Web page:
A female professor of German and Comparative Literature at New York University who sexually harassed a male graduate student after a Title IX investigation is being defended by other NYU staff members.
“Soon after the university made its final, confidential determination this spring, a group of scholars from around the world, including prominent feminists, sent a letter to N.Y.U. in defense of Professor [Avital] Ronell,” according to The New York Times. “Judith Butler, the author of the book “Gender Trouble” and one of the most influential feminist scholars today, was first on the list.”
Ronell sexually harassed Nimrod Reitman, a male former graduate student. She referred to him in emails as her “Sweet cuddly Baby,” “cock-er spaniel,” and “my astounding and beautiful Nimrod.”
Ronell has been suspended for a year from NYU, but feminist scholars have rushed to defend her in the same manner that many so-called “evil” and “patriarchal” male “oppressors” would defend a male harasser.
“Although we have no access to the confidential dossier, we have all worked for many years in close proximity to Professor Ronell,” the professors wrote in a draft letter posted on a philosophy blog in June. “We have all seen her relationship with students, and some of us know the individual who has waged this malicious campaign against her.”
In other words, the feminists are blaming the victim.
“Mr. Reitman, who is now 34 and is a visiting fellow at Harvard, says that Professor Ronell kissed and touched him repeatedly, slept in his bed with him, required him to lie in her bed, held his hand, texted, emailed and called him constantly, and refused to work with him if he did not reciprocate,” according to The Times.
Yet the feminists still defended Ronell, saying that the allegations against her are not evidence, though evidence was found during the Title IX investigation.
“We wish to communicate first in the clearest terms our profound an enduring admiration for Professor Ronell whose mentorship of students has been no less than remarkable over many years. We deplore the damage that this legal proceeding causes her, and seek to register in clear terms our objection to any judgment against her,” the letter said. “We hold that the allegations against her do not constitute actual evidence, but rather support the view that malicious intention has animated and sustained this legal nightmare.”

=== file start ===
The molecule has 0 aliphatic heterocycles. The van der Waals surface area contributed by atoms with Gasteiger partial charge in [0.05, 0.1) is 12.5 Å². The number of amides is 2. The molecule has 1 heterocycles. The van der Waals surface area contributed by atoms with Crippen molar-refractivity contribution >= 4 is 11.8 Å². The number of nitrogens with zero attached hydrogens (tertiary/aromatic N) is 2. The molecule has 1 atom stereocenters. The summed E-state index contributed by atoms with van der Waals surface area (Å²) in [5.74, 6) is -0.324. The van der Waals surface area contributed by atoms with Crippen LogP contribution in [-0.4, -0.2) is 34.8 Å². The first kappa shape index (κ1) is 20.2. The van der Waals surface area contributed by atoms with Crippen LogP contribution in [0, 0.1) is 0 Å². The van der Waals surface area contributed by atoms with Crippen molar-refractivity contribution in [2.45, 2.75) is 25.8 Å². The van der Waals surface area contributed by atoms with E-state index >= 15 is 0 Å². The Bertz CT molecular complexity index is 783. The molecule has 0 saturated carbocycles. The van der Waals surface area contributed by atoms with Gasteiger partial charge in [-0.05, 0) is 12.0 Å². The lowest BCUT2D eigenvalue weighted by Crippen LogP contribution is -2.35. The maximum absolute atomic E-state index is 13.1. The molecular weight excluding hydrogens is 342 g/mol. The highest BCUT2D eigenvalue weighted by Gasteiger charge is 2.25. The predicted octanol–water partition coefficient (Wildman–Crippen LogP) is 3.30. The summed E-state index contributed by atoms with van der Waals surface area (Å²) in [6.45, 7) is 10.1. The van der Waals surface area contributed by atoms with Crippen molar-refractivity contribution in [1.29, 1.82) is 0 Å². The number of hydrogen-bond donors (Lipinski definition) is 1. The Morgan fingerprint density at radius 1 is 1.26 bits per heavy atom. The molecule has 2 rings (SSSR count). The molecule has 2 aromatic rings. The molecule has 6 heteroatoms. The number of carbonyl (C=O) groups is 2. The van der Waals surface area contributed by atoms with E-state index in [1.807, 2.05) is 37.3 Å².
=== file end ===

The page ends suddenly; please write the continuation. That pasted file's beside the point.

Ronell denies the sexual harassment claims in their entirety.
“I woke up with a slight fever and sore throat,” she wrote in an email to Reitman. “I will try very hard not to kiss you — until the throat situation receives security clearance. This is not an easy deferral!”
“[T]ime for your midday kiss. my image during meditation: we’re on the sofa, your head on my lap, stroking you [sic] forehead, playing softly with yr hair, soothing you, headache gone. Yes?” she wrote in another.
Feminists have never cared about equality. Only power. The Reitman story is a perfect example.
Virginia School District Stops Celebrating Dr. Seuss on Read Across America Day Because of the “Racial Undertones” in His Books
It’s all so tiresome.
The Loudoun County School District in northern Virginia has stopped celebrating Dr. Seuss during Read Across America Day because of the “strong racial undertones” in some of his books.
“Research in recent years has revealed strong racial undertones in many books written/illustrated by Dr. Seuss. Examples include anti-Japanese American political cartoons and cartoons depicting African Americans for sale captioned with offensive language,” the district wrote in a statement.
“Given this research, and LCPS’ focus on equity and culturally responsive instruction, LCPS provided this guidance to schools during the past couple of years to not connect Read Across America Day exclusively with Dr. Seuss’ birthday. Dr. Seuss and his books are no longer the emphasis of ‘Read Across America Day’ in Loudoun County Public Schools,” the statement added.
To be clear, this does not mean that Loudoun County School District is outright banning Dr. Seuss’ books. They are still available for children to read in their libraries and classrooms.
Read Across America Day is celebrated every year on March 2, the day of Dr. Seuss’ birthday, and many schools across the country celebrate National Reading Month every March.
The National Education Association, which created National Reading Month and Read Across America Day, started to distance themselves from explicit promotion of Dr. Seuss in 2017 and now promotes non-white authors who write books about “racial justice,” “inclusivity,” and so on.
Dr. Seuss, whose real name was Theodor Seuss Geisel, worked as a political cartoonist in addition to illustrating and writing children’s books. Interestingly enough, Geisel was a passionate supporter of FDR and a lifelong liberal Democrat.
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